The Software

And now to the software. The biggest issue with the original version was its reliance on Home Assistant. If your wifi went down, or Home Assistant went down, then the fan would stop running because all of the logic was in Home Assistant. Well this deluxe version moves all of that fan control logic inside the microcontroller. It’ll run totally autonomously even if it loses its network connection.

  device_name: it-cabinet-fan
  friendly_name: "it-cabinet-fan"
  device_description: "IT Cabinet Fan"
  temperature_threshold_top: "30" # At what temperatere, in celcius, should the fan turn on?
  temperature_threshold_bottom: "29" # At what temperature, in celcius, should the fan turn off? 

  name: '${device_name}'
  comment: '${device_description}'
  platform: ESP8266
  board: d1_mini

# Enable logging

# Enable Home Assistant API

  ssid: !secret wifi_ssid
  password: !secret wifi_password

  # Enable fallback hotspot (captive portal) in case wifi connection fails
    ssid: '${device_name}'
    password: !secret fallback_password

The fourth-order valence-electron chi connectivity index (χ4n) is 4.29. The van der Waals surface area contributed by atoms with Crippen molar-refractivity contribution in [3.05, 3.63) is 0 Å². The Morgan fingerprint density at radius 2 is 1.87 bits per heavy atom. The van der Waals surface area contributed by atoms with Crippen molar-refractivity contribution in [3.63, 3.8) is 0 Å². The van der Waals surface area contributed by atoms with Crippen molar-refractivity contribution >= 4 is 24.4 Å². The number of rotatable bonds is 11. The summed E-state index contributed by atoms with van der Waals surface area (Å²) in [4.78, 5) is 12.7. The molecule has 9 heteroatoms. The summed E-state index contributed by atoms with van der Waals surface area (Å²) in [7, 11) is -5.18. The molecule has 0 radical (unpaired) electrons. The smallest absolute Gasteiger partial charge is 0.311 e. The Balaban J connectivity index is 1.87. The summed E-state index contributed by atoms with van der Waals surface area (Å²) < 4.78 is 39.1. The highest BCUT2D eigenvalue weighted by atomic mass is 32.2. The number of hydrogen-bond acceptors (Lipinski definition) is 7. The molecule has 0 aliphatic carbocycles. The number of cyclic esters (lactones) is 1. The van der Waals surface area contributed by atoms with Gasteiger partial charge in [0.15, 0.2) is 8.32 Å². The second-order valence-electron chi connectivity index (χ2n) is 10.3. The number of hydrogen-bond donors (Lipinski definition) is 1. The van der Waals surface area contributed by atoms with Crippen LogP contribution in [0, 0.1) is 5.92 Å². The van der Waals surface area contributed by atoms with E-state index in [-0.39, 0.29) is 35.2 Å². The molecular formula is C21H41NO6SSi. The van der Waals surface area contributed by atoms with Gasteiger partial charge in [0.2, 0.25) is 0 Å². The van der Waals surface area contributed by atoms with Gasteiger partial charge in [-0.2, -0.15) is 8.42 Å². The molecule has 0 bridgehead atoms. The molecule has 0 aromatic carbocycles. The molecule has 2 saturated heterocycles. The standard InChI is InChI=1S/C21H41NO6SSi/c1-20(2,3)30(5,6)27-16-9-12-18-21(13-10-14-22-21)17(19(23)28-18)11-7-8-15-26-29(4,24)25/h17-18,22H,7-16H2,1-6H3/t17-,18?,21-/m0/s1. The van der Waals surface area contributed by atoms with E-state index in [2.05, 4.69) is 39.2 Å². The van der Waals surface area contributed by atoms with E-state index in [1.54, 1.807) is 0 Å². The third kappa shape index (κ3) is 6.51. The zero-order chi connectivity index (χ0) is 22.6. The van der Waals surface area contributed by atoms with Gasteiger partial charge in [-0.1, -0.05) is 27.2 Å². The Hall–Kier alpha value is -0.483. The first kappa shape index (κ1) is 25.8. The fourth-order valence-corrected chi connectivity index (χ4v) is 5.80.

safe_mode: true
  reboot_timeout: 10min
  num_attempts: 5

# Defines the pins for the temperature sensor
  sda: 04
  scl: 05
  scan: true
  id: bus_a
# Output components for LED pins
  - platform: esp8266_pwm
    id: output_red
    pin: D8
  - platform: esp8266_pwm
    id: output_green
    pin: D7
  - platform: esp8266_pwm
    id: output_blue
    pin: D6

# BME/BMP280 temperature sensor
# Controls the state of the fan switch based on the temperature readings
  - platform: bme280
    i2c_id: bus_a
    address: 0x76
      name: "${device_description} Temperature"
      id: it_cabinet_temperature
        - below: '${temperature_threshold_bottom}'
            - switch.turn_off: switch_fan
        - above: '${temperature_threshold_top}'
            - switch.turn_on: switch_fan

#.A GPIO switch to control the power to the USB port, into which the fan is plugged  
  - platform: gpio
    pin: D5
    name: "Fan Switch"
    restore_mode: ALWAYS_OFF
    id: switch_fan
    internal: true 
# Publish a binary sensor to Home Assistant that mirrors the fan switch state
# We don't publish the actual switch because it is purely controlled internally by ESPHome
  - platform: template
    device_class: "heat"
    name: '${device_description}'